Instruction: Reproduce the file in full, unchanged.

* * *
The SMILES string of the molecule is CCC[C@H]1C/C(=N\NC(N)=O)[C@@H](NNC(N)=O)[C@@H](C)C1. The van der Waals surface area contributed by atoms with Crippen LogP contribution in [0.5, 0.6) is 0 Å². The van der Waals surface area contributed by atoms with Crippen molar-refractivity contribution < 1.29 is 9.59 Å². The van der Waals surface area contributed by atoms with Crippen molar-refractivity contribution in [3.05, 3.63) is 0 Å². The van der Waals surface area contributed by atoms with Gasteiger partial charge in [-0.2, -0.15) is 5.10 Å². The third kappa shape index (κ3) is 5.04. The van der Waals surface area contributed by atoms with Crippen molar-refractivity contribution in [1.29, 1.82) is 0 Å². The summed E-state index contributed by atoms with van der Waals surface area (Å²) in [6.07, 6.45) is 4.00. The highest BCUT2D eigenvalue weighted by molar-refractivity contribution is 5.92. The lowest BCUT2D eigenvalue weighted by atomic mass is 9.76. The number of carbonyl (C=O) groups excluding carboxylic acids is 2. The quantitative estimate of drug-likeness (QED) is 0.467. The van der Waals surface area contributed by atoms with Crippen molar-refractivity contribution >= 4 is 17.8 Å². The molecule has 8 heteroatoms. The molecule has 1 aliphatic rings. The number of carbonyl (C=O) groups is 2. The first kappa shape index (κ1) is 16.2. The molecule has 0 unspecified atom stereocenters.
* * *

The SMILES string of the molecule is CCC[C@H]1C/C(=N\NC(N)=O)[C@@H](NNC(N)=O)[C@@H](C)C1. The van der Waals surface area contributed by atoms with Crippen LogP contribution in [0.5, 0.6) is 0 Å². The van der Waals surface area contributed by atoms with Crippen molar-refractivity contribution < 1.29 is 9.59 Å². The van der Waals surface area contributed by atoms with Crippen molar-refractivity contribution in [3.05, 3.63) is 0 Å². The van der Waals surface area contributed by atoms with Gasteiger partial charge in [-0.2, -0.15) is 5.10 Å². The third kappa shape index (κ3) is 5.04. The van der Waals surface area contributed by atoms with Crippen molar-refractivity contribution in [1.29, 1.82) is 0 Å². The summed E-state index contributed by atoms with van der Waals surface area (Å²) in [6.07, 6.45) is 4.00. The highest BCUT2D eigenvalue weighted by molar-refractivity contribution is 5.92. The lowest BCUT2D eigenvalue weighted by atomic mass is 9.76. The number of carbonyl (C=O) groups excluding carboxylic acids is 2. The quantitative estimate of drug-likeness (QED) is 0.467. The van der Waals surface area contributed by atoms with Crippen molar-refractivity contribution >= 4 is 17.8 Å². The molecule has 8 heteroatoms. The molecule has 1 aliphatic rings. The number of carbonyl (C=O) groups is 2. The first kappa shape index (κ1) is 16.2. The molecule has 0 unspecified atom stereocenters.